LAGUNA HILLS, CA – The residential project, which broke ground two years ago, is adjacent to the Oakbrook Village retail center, which is undergoing a façade remodel and other improvements.
Both projects are part of the Urban Village Specific Plan, a vision created by the city in 2002 to give a 240-acre area in Laguna Hills a face-lift and more of a downtown, said David Chantarangsu, community development director for Laguna Hills. The new Civic Center area and the future renovation of Laguna Hills Mall are also part of the redevelopment area.
“A downtown is kind of like the social heart of the community and creates a sense of place,” he said.
The redevelopment is part of a larger trend in south Orange County for cities striving to create more of a city center. In Laguna Niguel, plans for the Agora Arts District Downtown Project feature a mixed-use development with specialty retail, restaurants, event space, 200 rental apartments and walkable open space plazas. Lake Forest has undertaken a similar revitalization project along El Toro Road.
APARTMENT COMMUNITY TAKING SHAPE
The Spanish-style residential project, which offers one- and two-bedroom apartments from $1,860 to $2,700 a month, features a sky deck, pool with private cabanas, barbecue and seating areas and an outdoor movie theater. It also has a residential lounge, game room, fitness center and ground-level parking within a gated portion of the building and subterranean parking in the back.
Sarah Klaustermeier, multi-family development manager for Shea Properties, said the apartments will appeal to everyone from college age to empty-nesters. She noted the complex has no playground, but that doesn’t preclude families from living there.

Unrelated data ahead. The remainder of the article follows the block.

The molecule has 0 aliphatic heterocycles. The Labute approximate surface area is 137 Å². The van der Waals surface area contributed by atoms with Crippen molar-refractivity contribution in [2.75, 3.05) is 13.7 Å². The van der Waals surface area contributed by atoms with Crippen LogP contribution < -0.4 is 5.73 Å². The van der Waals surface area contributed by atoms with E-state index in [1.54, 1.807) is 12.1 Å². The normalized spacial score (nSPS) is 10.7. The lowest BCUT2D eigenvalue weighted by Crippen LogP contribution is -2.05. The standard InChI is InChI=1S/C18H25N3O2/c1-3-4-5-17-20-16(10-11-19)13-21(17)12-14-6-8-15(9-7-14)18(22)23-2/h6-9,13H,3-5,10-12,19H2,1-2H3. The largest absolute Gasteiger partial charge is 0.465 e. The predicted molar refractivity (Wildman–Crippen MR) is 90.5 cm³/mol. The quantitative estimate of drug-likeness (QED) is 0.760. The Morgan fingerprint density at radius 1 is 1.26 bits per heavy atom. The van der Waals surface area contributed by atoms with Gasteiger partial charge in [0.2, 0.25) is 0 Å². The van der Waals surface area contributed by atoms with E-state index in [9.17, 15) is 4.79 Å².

Area residents shopping at Oakbrook Village recently seemed pleased with the development. “More people mean more stores and businesses,” said Tara Gonzales of Laguna Hills. “Good rental spots are needed.”
The apartment complex includes 11,000 square feet of retail space on the ground level, which the company is looking to lease to two restaurants and up to five retail businesses, Klaustermeier said.
A 17,000-square-foot village green with a lawn area, entertainment stage, shaded seating and public art displays will be completed between the Oakbrook Village shopping center and the apartments in the fall. Pedestrian paseos will connect the residential area with the center and the Laguna Hills Mall, Klaustermeier said.
“The attempt is to create a symbiotic relationship where people don’t have to drive to get food, go to restaurants, entertainment or get a haircut,” said Paul Bernard, Fritz Duda’s western region vice president.
“It will be fun to get to see new stuff,” said Laguna Woods resident Gloria Gentile, who has been coming to the shopping center for 10 years. “It’s all positive changes.”
As part of the approved project from the city, Fritz Duda has the option to build another 200 apartment units within 12 years at the site. However, there are no plans taken yet to move forward with that project, Bernard said.
BUSINESSES GETTING A FACE-LIFT
To make room for the new housing, an 86,000-square-foot retail building had to be demolished in the Oakbrook Village shopping center and its tenants relocated to other parts of the center.
The center, owned and operated by Fritz Duda since the late 1970s, is undergoing a redesign to a brighter Spanish-style exterior. The renovation of the 26,000-square-foot building that houses Trader Joe’s and Woody’s Diner has been completed, Bernard said. The building’s dark wooden beams and roof have been replaced with brighter colors, a smooth exterior finish and a Spanish tile roof. “This will make it look like a brand new center,” Bernard said.
In August, work will start on the 52,000-square-foot building housing Marshalls, Mandarin Terrace and Road Runner Sports, along with the building where Calico, a fabric and upholstery store, is located. The renovations are expected to be completed in December.
“It will be nice to have it renovated,” said Jerrad Bresyn, who works at Road Runner Sports. “This area is kind of hidden so more customers couldn’t hurt.”
Some locals are worried about what the housing development will mean for the area.
“It’s too high-density and there will be no parking and a lot of traffic,” said Sharon McNamara, a frequent shopper at Oakbrook Village.
City officials, however, said the added residential units will have no traffic or parking impacts to the shopping center since a commercial building was removed to make room for the apartments. A traffic study actually showed less traffic for the center during peak hours, said Kenneth Rosenfield, city engineer.